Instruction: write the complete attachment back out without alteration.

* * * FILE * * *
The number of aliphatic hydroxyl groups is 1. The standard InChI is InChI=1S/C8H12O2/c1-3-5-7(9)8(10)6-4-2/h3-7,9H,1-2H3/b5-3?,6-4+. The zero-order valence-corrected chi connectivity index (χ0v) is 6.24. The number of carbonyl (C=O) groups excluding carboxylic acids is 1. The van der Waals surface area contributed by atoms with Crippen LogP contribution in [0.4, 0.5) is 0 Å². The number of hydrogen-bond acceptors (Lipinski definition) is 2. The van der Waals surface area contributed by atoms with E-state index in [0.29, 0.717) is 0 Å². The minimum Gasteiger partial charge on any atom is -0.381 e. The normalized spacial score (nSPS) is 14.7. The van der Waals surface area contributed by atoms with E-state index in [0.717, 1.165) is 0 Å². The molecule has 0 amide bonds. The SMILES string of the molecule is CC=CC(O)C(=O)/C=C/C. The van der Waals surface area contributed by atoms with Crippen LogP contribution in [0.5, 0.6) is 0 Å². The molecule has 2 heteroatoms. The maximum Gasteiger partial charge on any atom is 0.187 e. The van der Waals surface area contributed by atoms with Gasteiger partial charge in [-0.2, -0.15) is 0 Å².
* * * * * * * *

The number of aliphatic hydroxyl groups is 1. The standard InChI is InChI=1S/C8H12O2/c1-3-5-7(9)8(10)6-4-2/h3-7,9H,1-2H3/b5-3?,6-4+. The zero-order valence-corrected chi connectivity index (χ0v) is 6.24. The number of carbonyl (C=O) groups excluding carboxylic acids is 1. The van der Waals surface area contributed by atoms with Crippen LogP contribution in [0.4, 0.5) is 0 Å². The number of hydrogen-bond acceptors (Lipinski definition) is 2. The van der Waals surface area contributed by atoms with E-state index in [0.29, 0.717) is 0 Å². The minimum Gasteiger partial charge on any atom is -0.381 e. The normalized spacial score (nSPS) is 14.7. The van der Waals surface area contributed by atoms with E-state index in [0.717, 1.165) is 0 Å². The molecule has 0 amide bonds. The SMILES string of the molecule is CC=CC(O)C(=O)/C=C/C. The van der Waals surface area contributed by atoms with Crippen LogP contribution in [0.5, 0.6) is 0 Å². The molecule has 2 heteroatoms. The maximum Gasteiger partial charge on any atom is 0.187 e. The van der Waals surface area contributed by atoms with Gasteiger partial charge in [-0.2, -0.15) is 0 Å².